A father from Poland has been awarded compensation after the European Court of Human Rights ruled that Poland had breached Article 8 of the Convention for the Protection of Human Rights.
The case concerned the contact rights of the applicant, Jaroslaw Malec, to his daughter.
Mr Malec separated from his wife in 2008, when their daughter was four years old, and they divorced in January 2012. They initially agreed on access arrangements but problems arose from November 2010 when the first interim contact order was issued during the divorce proceedings.
From then on, Mr Malec’s contact with his daughter became irregular and conflict between the parents escalated. Subsequently, between May 2011 and January 2012 almost no contact took place. After that, contact took place irregularly, usually on weekdays and without any overnight stays.
Starting in December 2010, Mr Malec filed over 50 enforcement claims, complaining about his ex-wife’s refusal to comply with contact orders. They eventually resulted in the mother being ordered to comply with the access arrangements and her being imposed with fines on two occasions.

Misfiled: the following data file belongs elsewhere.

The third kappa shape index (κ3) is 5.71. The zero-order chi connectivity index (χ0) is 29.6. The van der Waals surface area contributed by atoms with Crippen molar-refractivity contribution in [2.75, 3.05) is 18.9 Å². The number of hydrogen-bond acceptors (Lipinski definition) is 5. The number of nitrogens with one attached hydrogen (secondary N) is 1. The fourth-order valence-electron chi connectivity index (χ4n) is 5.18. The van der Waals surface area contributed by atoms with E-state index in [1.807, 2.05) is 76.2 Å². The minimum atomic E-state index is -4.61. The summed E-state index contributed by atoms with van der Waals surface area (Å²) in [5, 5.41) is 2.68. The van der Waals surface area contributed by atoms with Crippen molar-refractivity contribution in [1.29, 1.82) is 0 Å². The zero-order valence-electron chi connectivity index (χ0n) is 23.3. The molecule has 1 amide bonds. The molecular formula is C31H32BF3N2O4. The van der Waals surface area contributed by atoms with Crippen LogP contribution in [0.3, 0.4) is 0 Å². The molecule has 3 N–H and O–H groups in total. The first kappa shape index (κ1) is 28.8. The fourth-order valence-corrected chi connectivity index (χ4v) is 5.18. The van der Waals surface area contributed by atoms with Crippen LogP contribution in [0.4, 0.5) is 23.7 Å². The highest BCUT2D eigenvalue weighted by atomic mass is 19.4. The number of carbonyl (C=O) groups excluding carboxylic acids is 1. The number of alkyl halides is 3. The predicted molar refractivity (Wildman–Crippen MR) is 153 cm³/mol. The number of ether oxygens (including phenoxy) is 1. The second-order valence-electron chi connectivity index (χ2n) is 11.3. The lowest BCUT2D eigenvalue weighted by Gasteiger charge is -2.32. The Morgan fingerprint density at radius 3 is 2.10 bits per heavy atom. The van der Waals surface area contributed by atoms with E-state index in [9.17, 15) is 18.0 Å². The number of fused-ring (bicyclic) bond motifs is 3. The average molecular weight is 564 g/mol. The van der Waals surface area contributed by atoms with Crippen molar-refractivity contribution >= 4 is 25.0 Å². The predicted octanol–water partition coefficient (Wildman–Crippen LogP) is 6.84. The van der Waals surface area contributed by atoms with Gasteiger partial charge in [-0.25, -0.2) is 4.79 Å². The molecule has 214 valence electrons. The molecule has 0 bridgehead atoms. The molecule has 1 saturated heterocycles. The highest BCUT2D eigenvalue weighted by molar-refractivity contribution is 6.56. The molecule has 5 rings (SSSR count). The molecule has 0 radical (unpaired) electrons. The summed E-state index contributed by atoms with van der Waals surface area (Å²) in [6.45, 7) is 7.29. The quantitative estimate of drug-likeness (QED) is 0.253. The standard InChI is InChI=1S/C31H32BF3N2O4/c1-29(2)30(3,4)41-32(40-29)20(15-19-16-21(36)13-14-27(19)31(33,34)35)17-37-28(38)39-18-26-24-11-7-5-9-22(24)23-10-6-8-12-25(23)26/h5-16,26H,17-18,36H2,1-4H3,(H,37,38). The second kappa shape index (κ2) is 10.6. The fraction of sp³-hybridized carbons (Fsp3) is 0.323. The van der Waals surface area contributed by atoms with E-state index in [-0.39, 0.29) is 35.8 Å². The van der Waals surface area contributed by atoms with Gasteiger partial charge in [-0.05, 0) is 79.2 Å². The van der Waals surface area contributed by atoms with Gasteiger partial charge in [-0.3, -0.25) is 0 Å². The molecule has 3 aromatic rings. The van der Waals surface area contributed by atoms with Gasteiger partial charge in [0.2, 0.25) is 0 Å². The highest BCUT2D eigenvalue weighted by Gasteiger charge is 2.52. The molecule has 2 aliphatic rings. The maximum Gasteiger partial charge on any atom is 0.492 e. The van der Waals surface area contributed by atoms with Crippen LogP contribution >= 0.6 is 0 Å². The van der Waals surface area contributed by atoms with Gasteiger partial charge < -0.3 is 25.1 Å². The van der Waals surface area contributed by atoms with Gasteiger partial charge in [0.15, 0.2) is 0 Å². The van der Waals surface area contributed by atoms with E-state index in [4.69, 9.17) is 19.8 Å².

In the meantime, in 2012 Mr Malec’s ex-wife had applied for a change to the access arrangements as specified in the divorce judgment, submitting that her daughter did not wish to stay overnight at her father’s house.
In the ensuing proceedings, an expert report was drawn up which concluded that both parents loved their daughter and were able to attend to her needs, but that the child was not able to cope with the conflict between her parents and that therefore family therapy was indispensable.
Most recently, in April 2013 a new contact order was issued, according to which Mr Malec could meet his daughter on certain days between 3 p.m. and 6 p.m.
Relying in particular on Article 8 (right to respect for private and family life), Mr Malec alleged that the Polish authorities had failed to take effective steps to enforce his right to have contact with his daughter.
The Court found in his favour and awarded €7,000 in non-pecuniary damage and €5,000 in costs and expenses.
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